How to make a robot
Do you want to learn how to make a robot? In this article we explore what a robot is, some types of robots and discuss how to make a robot at home.
Sci-fi and popular culture have featured all kinds of robots in movies and books for decades, and it’s not uncommon to find a child’s bedroom adorned with robot memorabilia. We are fascinated by robots – but it doesn’t have to be in a fictional setting.
So, what are robots made of, how are robots programmed, and how can we build our very own robot? Here, we will dive into these questions and much more. Read on to discover all you need to know about building a robot – including how to make a robot at home.
Table of Contents
What is a robot?
Whether through the context of movies or perhaps in an industrial setting, you probably have some concept of these machines. But what exactly is a robot? When we hear the word robot, we may think of a human-shaped entity made of screws and metal. But this isn’t always the case.
We can define robots as interconnected, interactive, cognitive, and physical machines that can perform a variety of tasks. As we discovered in our open step, robots can perceive their environment, reason about events, perform actions, and make plans using algorithms.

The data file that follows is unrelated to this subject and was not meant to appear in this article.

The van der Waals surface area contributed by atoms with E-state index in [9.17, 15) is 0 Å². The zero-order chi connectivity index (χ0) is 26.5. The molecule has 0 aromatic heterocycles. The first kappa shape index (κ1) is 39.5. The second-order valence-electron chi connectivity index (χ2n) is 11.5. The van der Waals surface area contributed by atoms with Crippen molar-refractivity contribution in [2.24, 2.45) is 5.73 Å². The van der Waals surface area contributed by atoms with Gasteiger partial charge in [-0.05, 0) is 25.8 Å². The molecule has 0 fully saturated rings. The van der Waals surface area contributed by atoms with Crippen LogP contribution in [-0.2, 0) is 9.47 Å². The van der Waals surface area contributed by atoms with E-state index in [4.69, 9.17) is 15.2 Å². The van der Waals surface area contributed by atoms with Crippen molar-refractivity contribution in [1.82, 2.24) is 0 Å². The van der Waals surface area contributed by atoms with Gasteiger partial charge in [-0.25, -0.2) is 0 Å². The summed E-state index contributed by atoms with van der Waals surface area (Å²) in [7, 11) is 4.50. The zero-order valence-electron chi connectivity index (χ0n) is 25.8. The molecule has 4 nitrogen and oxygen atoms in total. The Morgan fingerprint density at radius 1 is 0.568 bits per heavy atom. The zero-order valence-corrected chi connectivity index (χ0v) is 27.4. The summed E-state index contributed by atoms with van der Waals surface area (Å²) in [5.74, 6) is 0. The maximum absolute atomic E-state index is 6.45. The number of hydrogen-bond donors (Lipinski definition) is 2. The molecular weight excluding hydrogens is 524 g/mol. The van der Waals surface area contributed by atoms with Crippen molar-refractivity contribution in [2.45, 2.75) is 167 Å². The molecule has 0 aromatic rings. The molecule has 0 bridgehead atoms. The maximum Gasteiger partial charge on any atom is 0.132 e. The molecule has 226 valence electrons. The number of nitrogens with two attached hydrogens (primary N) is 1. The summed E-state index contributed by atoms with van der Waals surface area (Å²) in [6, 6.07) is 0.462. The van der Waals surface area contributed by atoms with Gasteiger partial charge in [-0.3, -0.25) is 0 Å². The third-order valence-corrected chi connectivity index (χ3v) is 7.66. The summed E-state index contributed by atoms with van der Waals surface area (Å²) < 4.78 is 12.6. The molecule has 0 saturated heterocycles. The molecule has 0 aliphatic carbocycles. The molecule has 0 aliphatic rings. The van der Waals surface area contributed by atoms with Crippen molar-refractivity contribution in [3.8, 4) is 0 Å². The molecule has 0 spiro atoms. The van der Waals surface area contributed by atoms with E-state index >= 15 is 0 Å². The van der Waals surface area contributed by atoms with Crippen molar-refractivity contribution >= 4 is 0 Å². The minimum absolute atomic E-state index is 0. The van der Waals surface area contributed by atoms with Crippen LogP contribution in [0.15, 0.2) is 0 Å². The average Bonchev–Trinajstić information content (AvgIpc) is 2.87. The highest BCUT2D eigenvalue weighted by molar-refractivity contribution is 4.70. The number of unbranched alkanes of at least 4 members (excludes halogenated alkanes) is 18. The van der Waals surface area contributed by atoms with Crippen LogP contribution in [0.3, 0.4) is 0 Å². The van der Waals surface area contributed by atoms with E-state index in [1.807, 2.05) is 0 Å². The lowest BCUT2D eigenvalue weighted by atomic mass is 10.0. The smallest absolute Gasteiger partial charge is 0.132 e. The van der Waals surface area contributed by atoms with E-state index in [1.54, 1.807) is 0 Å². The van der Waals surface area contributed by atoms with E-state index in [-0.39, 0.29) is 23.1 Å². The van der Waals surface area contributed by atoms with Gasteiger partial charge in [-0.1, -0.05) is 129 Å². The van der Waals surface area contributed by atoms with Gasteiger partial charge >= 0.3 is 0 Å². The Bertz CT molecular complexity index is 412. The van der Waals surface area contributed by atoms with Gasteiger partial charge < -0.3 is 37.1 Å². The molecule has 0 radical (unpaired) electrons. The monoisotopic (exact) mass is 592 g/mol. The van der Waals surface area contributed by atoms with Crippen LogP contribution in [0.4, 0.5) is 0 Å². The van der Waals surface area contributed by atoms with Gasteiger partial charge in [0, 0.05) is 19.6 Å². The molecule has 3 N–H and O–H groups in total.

Built to replace human effort, they are used for various purposes. We’ll take a closer look at some examples of robots in everyday life shortly.
Robots can carry out their tasks based on their programming and environment and are powered by electricity. They learn by exploring their environment and interacting with their surroundings.
A brief history of robotics
Although robots are often tied to the imagery of futuristic settings, the existence of robots is far from new. In fact, the word ‘robot’ was first used way back in 1921. Derived from the term ‘forced labour’, the word was first used in a play titled Rossum’s Universal Robots.
Beyond that, there were even earlier depictions of robots. Documents for plans of making mechanical devices to carry out tasks date back to 3000 BC. The first digitally operated robot was invented back in 1954 – the Unimate. It was made for industrial work and could perform multiple tasks.
Robots may have been around for a while, but that doesn’t mean they aren’t still rapidly developing. Technological advances are constantly happening, and pre-existing robots are continuously getting updated and improved.
Are robots safe?
There is some debate as to whether robots are a danger to society or not. Seeing as robots are often depicted as sinister in fictional movies and books, it’s no surprise that some people feel this way.
But as it turns out, the threat that robots pose does not look the same as it does in movies.